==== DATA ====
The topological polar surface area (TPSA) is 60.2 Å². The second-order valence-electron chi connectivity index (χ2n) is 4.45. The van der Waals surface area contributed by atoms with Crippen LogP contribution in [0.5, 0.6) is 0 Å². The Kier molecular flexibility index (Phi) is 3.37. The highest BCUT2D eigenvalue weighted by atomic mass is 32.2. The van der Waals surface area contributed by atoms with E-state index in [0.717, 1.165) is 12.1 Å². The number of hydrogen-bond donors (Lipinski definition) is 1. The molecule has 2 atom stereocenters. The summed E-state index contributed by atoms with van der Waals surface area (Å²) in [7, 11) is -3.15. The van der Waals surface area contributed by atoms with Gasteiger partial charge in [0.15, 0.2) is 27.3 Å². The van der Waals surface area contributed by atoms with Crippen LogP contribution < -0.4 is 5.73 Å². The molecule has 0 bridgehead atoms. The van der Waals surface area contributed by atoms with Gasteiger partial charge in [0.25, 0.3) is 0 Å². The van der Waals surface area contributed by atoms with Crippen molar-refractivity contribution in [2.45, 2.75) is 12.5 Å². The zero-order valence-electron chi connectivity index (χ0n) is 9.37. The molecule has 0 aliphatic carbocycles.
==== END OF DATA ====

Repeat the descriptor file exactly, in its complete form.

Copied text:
The topological polar surface area (TPSA) is 60.2 Å². The second-order valence-electron chi connectivity index (χ2n) is 4.45. The van der Waals surface area contributed by atoms with Crippen LogP contribution in [0.5, 0.6) is 0 Å². The Kier molecular flexibility index (Phi) is 3.37. The highest BCUT2D eigenvalue weighted by atomic mass is 32.2. The van der Waals surface area contributed by atoms with E-state index in [0.717, 1.165) is 12.1 Å². The number of hydrogen-bond donors (Lipinski definition) is 1. The molecule has 2 atom stereocenters. The summed E-state index contributed by atoms with van der Waals surface area (Å²) in [7, 11) is -3.15. The van der Waals surface area contributed by atoms with Gasteiger partial charge in [0.15, 0.2) is 27.3 Å². The van der Waals surface area contributed by atoms with Crippen LogP contribution < -0.4 is 5.73 Å². The molecule has 0 bridgehead atoms. The van der Waals surface area contributed by atoms with Gasteiger partial charge in [0.25, 0.3) is 0 Å². The van der Waals surface area contributed by atoms with Crippen molar-refractivity contribution in [2.45, 2.75) is 12.5 Å². The zero-order valence-electron chi connectivity index (χ0n) is 9.37. The molecule has 0 aliphatic carbocycles.